There's always a ton of stuff going on this time of year in the NFL. So many great topics, so little time. Rather than have to choose, I decided to attack them all in a new time-saving concept I like to call, The 30-Second Column.
No. 1: New NFL commissioner Roger Goodell has volunteered to help the Bengals with their off-the-field behavior. Ready. Set. Go.
This is good to see. Because I was beginning to wonder whether Tags had passed along his gift for condescension to the new guy. The NFL wants to help the Bengals? Let's forget for a moment the steroid scandal from the Panthers' Super Bowl team that was all but swept under the rug, the fact that HGH is undetectable right now or that the economic structure of the league is such that it makes sense to draft talented players with questionable character because you can get them for bargain-basement prices. And why do the Bengals need help? Has their off-the-field behavior affected their play? Nope. Last time I checked they were the only playoff contender on a four-game winning streak. And spare me all the hand-wringing. Winning is all that matters in the NFL, unless I missed the new group of fans and owners who are OK with spending a thousand bucks a year on tickets and merchandise for a 1-15 team with a really nice coach and a roster full of choirboys.
No. 2: NHL. Ready. Set. Go.
Is there anything better in the world of professional sports couch potato-ing on Monday nights than setting your remote on MNF and the NHL game on Versus and then using your "last channel" button to flip back and forth? This week during the Bears-Rams game, the young, explosive Penguins came back from a 4-0 deficit against the Caps and killed a four-on-three power play in the OT before winning 5-4 in a shootout while the Pens players on the bench wore their helmets backward, rally-cap style. This was, by far, the most compelling and enjoyable sports event I've watched on television this year.
While the NFL continues to legislate the fun, violence and competition out of football, have you seen what the NHL has done with its sport? With a handful of key rule changes, this league has boldly remade the sport, not just saving it but making it 1,000 times better. I grew up in Detroit, watching old Red Wings games on Channel 50 at a time when, if your team went down 2-0 you could go to bed, game over. In the old NHL, with a two-goal lead, every guy who brought the puck up over the blue line was mugged by three defenders and left in a bloody scrap heap in the corner. Now you've got guys flying up the ice, down by four, with a chance to score on almost every rush. The NHL has legislated speed, scoring and the pure joy of hockey back into their game and it should be commended.
No. 3: Vince Young. Ready. Set. Go.
Last year, for a piece in The Magazine's Next issue, I exchanged e-mails with a teenage football fan in Cairo, Egypt, about how obvious it was even halfway around the world what a once-in-a-lifetime quarterback talent Vince Young was going to be in the NFL. I had made the mistake of listening to the so-called experts who worried about his odd release and his working mostly out of the shotgun at Texas and all the other "you'll poke your eye out sonny" stuff from the world's least progressive group of men NFL scouts. Meanwhile, my friend near the Nile watched Young win 30 of 32 college games and take over the national championship and decided to just go with his gut. Guess who was right? This guy is the player we've been waiting to see since the Falcons drafted Mike Vick. He's so good with silky-smooth feet, a powerful arm and give-me-the-ball leadership that he makes the Titans' "Blue's Clues" powder-blue pants look cool. Here's the best part: Jeff Fisher and Co. now have 11 draft picks and more than $40 million in cap space to build around him.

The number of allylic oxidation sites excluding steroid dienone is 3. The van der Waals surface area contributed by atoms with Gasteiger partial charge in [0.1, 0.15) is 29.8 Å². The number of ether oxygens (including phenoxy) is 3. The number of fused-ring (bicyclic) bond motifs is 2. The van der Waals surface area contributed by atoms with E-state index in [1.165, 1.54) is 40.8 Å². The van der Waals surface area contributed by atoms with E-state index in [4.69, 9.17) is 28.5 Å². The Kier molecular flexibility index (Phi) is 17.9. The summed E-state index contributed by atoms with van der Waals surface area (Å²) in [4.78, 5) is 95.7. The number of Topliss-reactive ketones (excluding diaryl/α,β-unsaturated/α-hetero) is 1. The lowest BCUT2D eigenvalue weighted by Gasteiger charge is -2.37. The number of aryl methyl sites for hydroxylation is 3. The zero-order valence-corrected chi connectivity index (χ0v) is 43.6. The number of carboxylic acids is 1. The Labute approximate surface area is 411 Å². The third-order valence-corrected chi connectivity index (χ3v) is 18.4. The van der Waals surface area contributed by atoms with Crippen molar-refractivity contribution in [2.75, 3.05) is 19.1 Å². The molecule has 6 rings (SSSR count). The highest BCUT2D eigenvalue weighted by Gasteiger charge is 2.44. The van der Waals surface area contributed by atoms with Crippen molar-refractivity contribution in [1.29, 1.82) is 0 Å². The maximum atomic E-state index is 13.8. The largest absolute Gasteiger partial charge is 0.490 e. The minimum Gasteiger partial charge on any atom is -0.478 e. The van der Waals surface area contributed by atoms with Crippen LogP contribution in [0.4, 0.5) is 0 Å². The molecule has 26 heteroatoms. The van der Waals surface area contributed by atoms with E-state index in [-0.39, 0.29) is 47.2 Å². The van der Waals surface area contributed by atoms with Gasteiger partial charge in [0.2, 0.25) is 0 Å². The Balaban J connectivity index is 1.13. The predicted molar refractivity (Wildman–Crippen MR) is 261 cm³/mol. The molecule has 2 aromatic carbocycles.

No. 4: New Dallas Cowboys Stadium. Ready. Set. Go.
At a billion bucks and 2.3 million square feet, including 1,600 toilets, the Cowboys' new stadium will be the largest domed structure in the world. (Unless, in the meantime, someone decides to build a structure to house all of T.O.'s issues.) A billion dollars? Come on, am I the only one who thinks the NFL's stadium race has gotten just a bit out of control? Have you seen the gazillion-dollar spaceship the Cards plan to get blown out in every week for the next 50 years? Let's not even talk about the idea of public money lining the pockets of private business or the fact that the people who will pay for this stadium won't be able to afford a ticket inside. (I really think this is it: At some point stadiums are going to become so expensive to build that they push ticket prices to the point no one will be able to afford to attend live games anymore and from then on the NFL will be played in large television studios with no crowds.)
Anyway, at the simulated unveiling, the mayor of Arlington, Robert Cluck, said the stadium "will be a wonder of the United States and even the world." Indeed, when completed I do suspect the entire world will look upon the Cowboys' new stadium and wonder a great deal about what a structure like this says about our society.
No. 5: Peyton Manning. Ready. Set. Go.
This kills me to say, because there are times when he's played the position perfectly this season and I mean that literally and I also really got a kick out of picking Peyton's brain for a recent magazine story about the crucial six-second span of every play. But with stat geeks and fantasy analysis trying to take over the game, I cannot budge on this point and neither should you: In the NFL you are not a great quarterback unless you win a Super Bowl. Why not? Because, ultimately, this is a team sport and, fair or not, part of being a great quarterback is leading and inspiring the people around you to achieve things they could not have done on their own. I know, I know, Peyton can't tackle or play linebacker. I never said the parameters for quarterback greatness were fair. They're not. And maybe part of my reason for sticking with this argument is that I have no doubt, whatsoever, that Manning will win a Super Bowl before he's done. So it's a moot point. Unless your name is Dan Marino.